NICU nurse Mary Smith, who was Presley’s primary nurse, gained the family’s trust and empathized with their struggle. While caring for Presley, she talked to the parents about their options. Even after receiving consultation from the pediatric palliative care team, Jessie Roney, Presley’s mom, believed her daughter was going to survive. During casual conversation in their NICU room, Collins and Raney asked Smith what she would do in their position.
“I had this gut feeling, and as a nurse you always follow your gut,” Smith said. “I just wondered if it would be different if Dr. Skinner went back in? I couldn’t live with myself wondering, ‘What if?’”
Smith’s advice encouraged the parents to allow Skinner to perform the second procedure and remove the dead bowel in preparation for transplant. The next day, Skinner took Presley into a second surgery to remove the dead bowel. When he opened Presley’s abdomen, he found only two-thirds of the original portion of dead bowel measured during the first procedure. He couldn’t explain why, but Presley’s body rejuvenated a portion of the intestines enough, Skinner determined, to salvage the entire organ.
“That was letting the body sort out what it could,” Skinner said. “Kids’ bodies are more resilient that adults.”
Skinner extracted 75 centimeters of dead bowel and left 50 centimeters of viable bowel. After two hours of surgery, Skinner reported the news of a medical “miracle” to the family.
“I fell down and started crying like a baby,” Collins said of hearing the outcome of the surgery. “But her mom didn’t even budge — she knew the whole time her baby was going to be fine.”
The surgery signified a turnaround in Presley’s treatment. Skinner’s ability to keep several centimeters of Presley’s bowel negated a transplant, and subsequent procedures performed by Skinner enabled the baby to eventually go home with a feeding tube. Presley transitioned from breast feeding to formula within a year of her treatment at KCH, and now eats regular food. Collins said he wouldn’t have trusted anyone but Skinner to work on his daughter.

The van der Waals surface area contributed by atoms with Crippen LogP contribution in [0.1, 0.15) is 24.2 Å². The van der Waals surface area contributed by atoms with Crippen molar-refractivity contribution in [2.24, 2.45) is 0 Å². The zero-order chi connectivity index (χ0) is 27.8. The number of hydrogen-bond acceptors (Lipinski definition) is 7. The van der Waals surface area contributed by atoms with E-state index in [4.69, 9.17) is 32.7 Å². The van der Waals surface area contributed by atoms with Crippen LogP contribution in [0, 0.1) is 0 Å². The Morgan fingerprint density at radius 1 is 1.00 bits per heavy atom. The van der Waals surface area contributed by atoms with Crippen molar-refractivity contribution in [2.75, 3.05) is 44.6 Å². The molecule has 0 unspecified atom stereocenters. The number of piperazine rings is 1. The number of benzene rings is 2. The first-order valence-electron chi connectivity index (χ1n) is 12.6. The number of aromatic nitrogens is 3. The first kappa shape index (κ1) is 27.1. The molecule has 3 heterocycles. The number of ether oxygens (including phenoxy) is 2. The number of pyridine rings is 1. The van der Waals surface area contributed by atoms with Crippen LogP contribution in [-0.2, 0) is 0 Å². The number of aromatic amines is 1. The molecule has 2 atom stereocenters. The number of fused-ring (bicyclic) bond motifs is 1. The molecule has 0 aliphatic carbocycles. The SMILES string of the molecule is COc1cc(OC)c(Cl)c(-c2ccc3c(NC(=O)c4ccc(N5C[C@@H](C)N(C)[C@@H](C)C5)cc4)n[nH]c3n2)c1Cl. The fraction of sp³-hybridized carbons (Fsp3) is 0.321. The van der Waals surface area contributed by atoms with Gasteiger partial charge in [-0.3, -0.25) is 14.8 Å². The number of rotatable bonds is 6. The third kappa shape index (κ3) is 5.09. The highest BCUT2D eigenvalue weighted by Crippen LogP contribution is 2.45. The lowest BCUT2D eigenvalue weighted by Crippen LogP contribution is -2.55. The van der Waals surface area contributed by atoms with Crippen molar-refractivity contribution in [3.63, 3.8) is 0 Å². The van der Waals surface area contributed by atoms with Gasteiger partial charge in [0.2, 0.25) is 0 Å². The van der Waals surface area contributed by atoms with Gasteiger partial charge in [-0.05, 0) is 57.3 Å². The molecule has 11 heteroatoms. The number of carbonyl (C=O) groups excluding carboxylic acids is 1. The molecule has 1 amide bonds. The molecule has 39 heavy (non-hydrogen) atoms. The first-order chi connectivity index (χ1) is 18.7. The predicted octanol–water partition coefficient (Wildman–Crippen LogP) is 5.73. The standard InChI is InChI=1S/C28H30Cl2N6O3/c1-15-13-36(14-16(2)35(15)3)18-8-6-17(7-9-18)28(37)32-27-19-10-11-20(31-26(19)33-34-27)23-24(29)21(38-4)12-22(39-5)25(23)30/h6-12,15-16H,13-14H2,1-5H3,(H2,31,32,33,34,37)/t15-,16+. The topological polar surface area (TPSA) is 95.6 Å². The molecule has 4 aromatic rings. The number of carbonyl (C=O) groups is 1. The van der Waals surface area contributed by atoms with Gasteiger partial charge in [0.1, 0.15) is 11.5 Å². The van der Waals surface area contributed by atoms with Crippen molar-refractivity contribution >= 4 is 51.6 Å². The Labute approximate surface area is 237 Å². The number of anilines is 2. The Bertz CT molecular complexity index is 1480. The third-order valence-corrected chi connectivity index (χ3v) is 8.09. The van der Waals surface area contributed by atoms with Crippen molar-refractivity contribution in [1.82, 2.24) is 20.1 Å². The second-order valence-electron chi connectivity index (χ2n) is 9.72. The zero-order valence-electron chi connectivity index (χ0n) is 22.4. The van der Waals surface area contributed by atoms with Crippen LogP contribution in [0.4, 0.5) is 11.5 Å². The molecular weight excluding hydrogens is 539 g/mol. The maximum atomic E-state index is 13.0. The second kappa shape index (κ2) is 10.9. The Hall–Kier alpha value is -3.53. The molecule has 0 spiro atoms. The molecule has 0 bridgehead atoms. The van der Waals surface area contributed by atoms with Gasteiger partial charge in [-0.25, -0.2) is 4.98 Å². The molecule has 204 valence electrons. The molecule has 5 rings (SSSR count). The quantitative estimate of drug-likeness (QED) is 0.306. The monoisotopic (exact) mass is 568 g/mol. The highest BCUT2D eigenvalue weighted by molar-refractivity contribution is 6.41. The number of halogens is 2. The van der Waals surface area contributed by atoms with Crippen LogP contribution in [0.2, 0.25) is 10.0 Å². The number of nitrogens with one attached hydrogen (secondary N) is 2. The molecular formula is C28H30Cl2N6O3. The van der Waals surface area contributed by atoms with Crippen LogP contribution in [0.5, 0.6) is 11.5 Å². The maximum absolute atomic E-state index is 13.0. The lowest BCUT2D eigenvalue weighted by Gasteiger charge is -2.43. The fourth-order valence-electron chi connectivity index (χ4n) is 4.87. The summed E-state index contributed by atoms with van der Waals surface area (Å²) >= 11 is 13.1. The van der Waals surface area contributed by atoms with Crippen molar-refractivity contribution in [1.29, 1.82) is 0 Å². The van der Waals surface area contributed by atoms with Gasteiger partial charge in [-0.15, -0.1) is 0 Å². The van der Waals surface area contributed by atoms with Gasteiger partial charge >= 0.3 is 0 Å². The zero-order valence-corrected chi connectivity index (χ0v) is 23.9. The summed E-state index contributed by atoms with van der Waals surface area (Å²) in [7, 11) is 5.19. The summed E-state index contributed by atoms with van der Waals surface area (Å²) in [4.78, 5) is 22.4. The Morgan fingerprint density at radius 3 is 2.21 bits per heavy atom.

“Even though he gave us all the bad news, there was just this trust there that I felt like she was in good hands every time she went into surgery with him,” Collins said of Skinner.
The family also praised Smith for the support she provided during an uncertain time. They felt Smith was the best person to parse down complex and overwhelming medical information when they were facing decisions concerning their daughter’s fate. Smith became an advocate for their daughter’s care.
“We owe everything to Mary and the support that she gave us,” Collins said. “She treated us like we’d known each other our whole lives.”
Smith has heard of dramatic recoveries and unexplained phenomena in the NICU, but Presley was the first miracle baby under her care. She won’t ever forget the resilience of Presley, who is now a toddler and recently visited Mary in the NICU.
“She is why I love my job,” Smith said. “I’ve never felt this way about a patient — I’ve never seen a miracle like this.”
LEXINGTON, Ky. (Oct. 21, 2015) – The University of Kentucky Gill Heart Institute and UK Transplant Center are hosting the Kentucky Advances in Heart Failure 2015 conference on Saturday, Oct. 24 in Pavilion A of the Albert B. Chandler Hospital.
The conference will feature talks from Dr. Rita Jermyn, medical director of Heart Failure at North Shore University in New York; Dr. Maya Guglin, medical director of the UK Ventricular Assist Device (VAD) Program; Dr. Navin Rajagopalan, medical director of the UK Cardiac Transplant Program; and other UK faculty.
Designed for cardiologists, cardiothoracic surgeons, primary care and family care physicians, physician assistants, registered nurses and nurse practitioners, as well as students, residents, fellows and other providers interested in learning more about advanced heart failure and its treatments, the Advances in Heart Failure conference will look at various developments in medical treatment of both acute and chronic heart failure patients.
The conference will begin at 8:15 a.m. and end at 3:30 p.m., followed by a tour of the cardiovascular floor.
Day-of registration will open at 7:30 a.m. on Oct. 24. You can register online at visit http://www.cecentral.com/live/10732. The cost of the conference is $30 for physicians, nurses and other healthcare providers. There is no charge for University of Kentucky faculty, residents and medical students, Gill Heart Affiliates, and UK HealthCare Organ Failure and Transplant Affiliates.
MEDIA CONTACT: Allison Perry, 859-323-2399 or firstname.lastname@example.org